Milankovitch cycles describe the collective effects of changes in the
Earth's movements on its climate over thousands of years. The term is
named for Serbian geophysicist and astronomer Milutin Milanković. In
the 1920s, he hypothesized that variations in eccentricity, axial
tilt, and precession of the
Earth's orbit resulted in cyclical
variation in the solar radiation reaching the Earth, and that this
orbital forcing strongly influenced climatic patterns on Earth.
Similar astronomical hypotheses had been advanced in the 19th century
by Joseph Adhemar,
James Croll and others, but verification was
difficult because there was no reliably dated evidence, and because it
was unclear which periods were important.
Now, materials on
Earth that have been unchanged for millennia are
being studied to indicate the history of Earth's climate. Though they
are consistent with the Milankovitch hypothesis, there are still
several observations that the hypothesis does not explain.
1 Earth's movements
1.1 Orbital shape (eccentricity)
1.1.1 Effect on temperature
1.1.2 Effect on lengths of seasons
Axial tilt (obliquity)
1.3 Axial precession
1.4 Apsidal precession
1.5 Orbital inclination
2.1 100,000-year problem
2.2 Transition problem
2.3 Unsplit peak problem
2.4 Stage 5 problem
2.5 Effect exceeds cause
3 Present and future conditions
4 Effects beyond Earth
4.2 Outer planets
6 Further reading
7 External links
The Earth's rotation around its axis, and revolution around the Sun,
evolve over time due to gravitational interactions with other bodies
in the solar system. The variations are complex, but a few cycles are
Earth's orbit varies between nearly circular and mildly elliptical
(its eccentricity varies). When the orbit is more elongated, there is
more variation in the distance between the
Earth and the Sun, and in
the amount of solar radiation, at different times in the year. In
addition, the rotational tilt of the
Earth (its obliquity) changes
slightly. A greater tilt makes the seasons more extreme. Finally, the
direction in the fixed stars pointed to by the Earth's axis changes
(axial precession), while the Earth's elliptical orbit around the Sun
rotates (apsidal precession). The combined effect is that proximity to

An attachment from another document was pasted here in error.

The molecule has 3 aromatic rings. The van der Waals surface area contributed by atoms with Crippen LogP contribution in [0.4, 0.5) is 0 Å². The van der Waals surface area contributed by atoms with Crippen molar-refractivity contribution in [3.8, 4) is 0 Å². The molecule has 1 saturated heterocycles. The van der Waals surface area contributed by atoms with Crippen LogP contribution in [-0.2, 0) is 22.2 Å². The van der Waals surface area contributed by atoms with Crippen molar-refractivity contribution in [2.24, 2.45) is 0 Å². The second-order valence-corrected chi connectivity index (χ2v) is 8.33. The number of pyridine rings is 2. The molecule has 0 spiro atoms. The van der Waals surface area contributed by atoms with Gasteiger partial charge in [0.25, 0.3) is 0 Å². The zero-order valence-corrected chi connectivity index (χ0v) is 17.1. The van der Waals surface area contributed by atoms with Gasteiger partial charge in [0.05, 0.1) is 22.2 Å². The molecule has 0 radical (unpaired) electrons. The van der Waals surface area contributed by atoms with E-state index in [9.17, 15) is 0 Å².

Sun occurs during different astronomical seasons.
Milankovitch studied changes in these movements of the Earth, which
alter the amount and location of solar radiation reaching the Earth.
This is known as solar forcing (an example of radiative forcing).
Milankovitch emphasized the changes experienced at 65° north due to
the great amount of land at that latitude. Land masses change
temperature more quickly than oceans, because of the mixing of surface
and deep water and the fact that soil has a lower volumetric heat
capacity than water.
Orbital shape (eccentricity)
Main article: Orbital eccentricity
Circular orbit, no eccentricity
Orbit with 0.5 eccentricity;
Earth's orbit is never this eccentric
Earth's orbit approximates an ellipse. Eccentricity measures the
departure of this ellipse from circularity. The shape of the Earth's
orbit varies between nearly circular (with the lowest eccentricity of
0.000055) and mildly elliptical (highest eccentricity of 0.0679)
Its geometric or logarithmic mean is 0.0019. The major component of
these variations occurs with a period of 413,000 years (eccentricity
variation of ±0.012). Other components have 95,000-year and
125,000-year cycles (with a beat period of 400,000 years). They
loosely combine into a 100,000-year cycle (variation of −0.03 to
+0.02). The present eccentricity is 0.017 and decreasing.
Eccentricity varies primarily due to the gravitational pull of Jupiter
and Saturn. However, the semi-major axis of the orbital ellipse
remains unchanged; according to perturbation theory, which computes
the evolution of the orbit, the semi-major axis is invariant. The
orbital period (the length of a sidereal year) is also invariant,
because according to Kepler's third law, it is determined by the
Effect on temperature
The semi-major axis is a constant. Therefore, when Earth's orbit
becomes more eccentric, the semi-minor axis shortens. This increases
the magnitude of seasonal changes.
The relative increase in solar irradiation at closest approach to the
Sun (perihelion) compared to the irradiation at the furthest distance
(aphelion) is slightly larger than four times the eccentricity. For
Earth's current orbital eccentricity, incoming solar radiation varies
by about 6.8%, while the distance from the
Sun currently varies by